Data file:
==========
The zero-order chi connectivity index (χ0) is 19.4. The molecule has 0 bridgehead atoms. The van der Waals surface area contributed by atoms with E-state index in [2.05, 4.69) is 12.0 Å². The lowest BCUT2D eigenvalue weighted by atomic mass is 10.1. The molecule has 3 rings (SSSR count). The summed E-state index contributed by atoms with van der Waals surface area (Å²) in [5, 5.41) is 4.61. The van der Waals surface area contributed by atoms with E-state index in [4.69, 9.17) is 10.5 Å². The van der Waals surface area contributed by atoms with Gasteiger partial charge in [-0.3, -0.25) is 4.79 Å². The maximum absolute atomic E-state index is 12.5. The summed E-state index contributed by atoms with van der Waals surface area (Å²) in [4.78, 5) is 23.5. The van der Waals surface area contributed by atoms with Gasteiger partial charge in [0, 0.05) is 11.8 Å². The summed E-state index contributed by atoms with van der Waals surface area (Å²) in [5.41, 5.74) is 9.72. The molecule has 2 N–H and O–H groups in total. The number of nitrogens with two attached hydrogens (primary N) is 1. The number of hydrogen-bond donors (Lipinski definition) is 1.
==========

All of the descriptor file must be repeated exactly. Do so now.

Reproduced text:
The zero-order chi connectivity index (χ0) is 19.4. The molecule has 0 bridgehead atoms. The van der Waals surface area contributed by atoms with E-state index in [2.05, 4.69) is 12.0 Å². The lowest BCUT2D eigenvalue weighted by atomic mass is 10.1. The molecule has 3 rings (SSSR count). The summed E-state index contributed by atoms with van der Waals surface area (Å²) in [5, 5.41) is 4.61. The van der Waals surface area contributed by atoms with E-state index in [4.69, 9.17) is 10.5 Å². The van der Waals surface area contributed by atoms with Gasteiger partial charge in [-0.3, -0.25) is 4.79 Å². The maximum absolute atomic E-state index is 12.5. The summed E-state index contributed by atoms with van der Waals surface area (Å²) in [4.78, 5) is 23.5. The van der Waals surface area contributed by atoms with Gasteiger partial charge in [0, 0.05) is 11.8 Å². The summed E-state index contributed by atoms with van der Waals surface area (Å²) in [5.41, 5.74) is 9.72. The molecule has 2 N–H and O–H groups in total. The number of nitrogens with two attached hydrogens (primary N) is 1. The number of hydrogen-bond donors (Lipinski definition) is 1.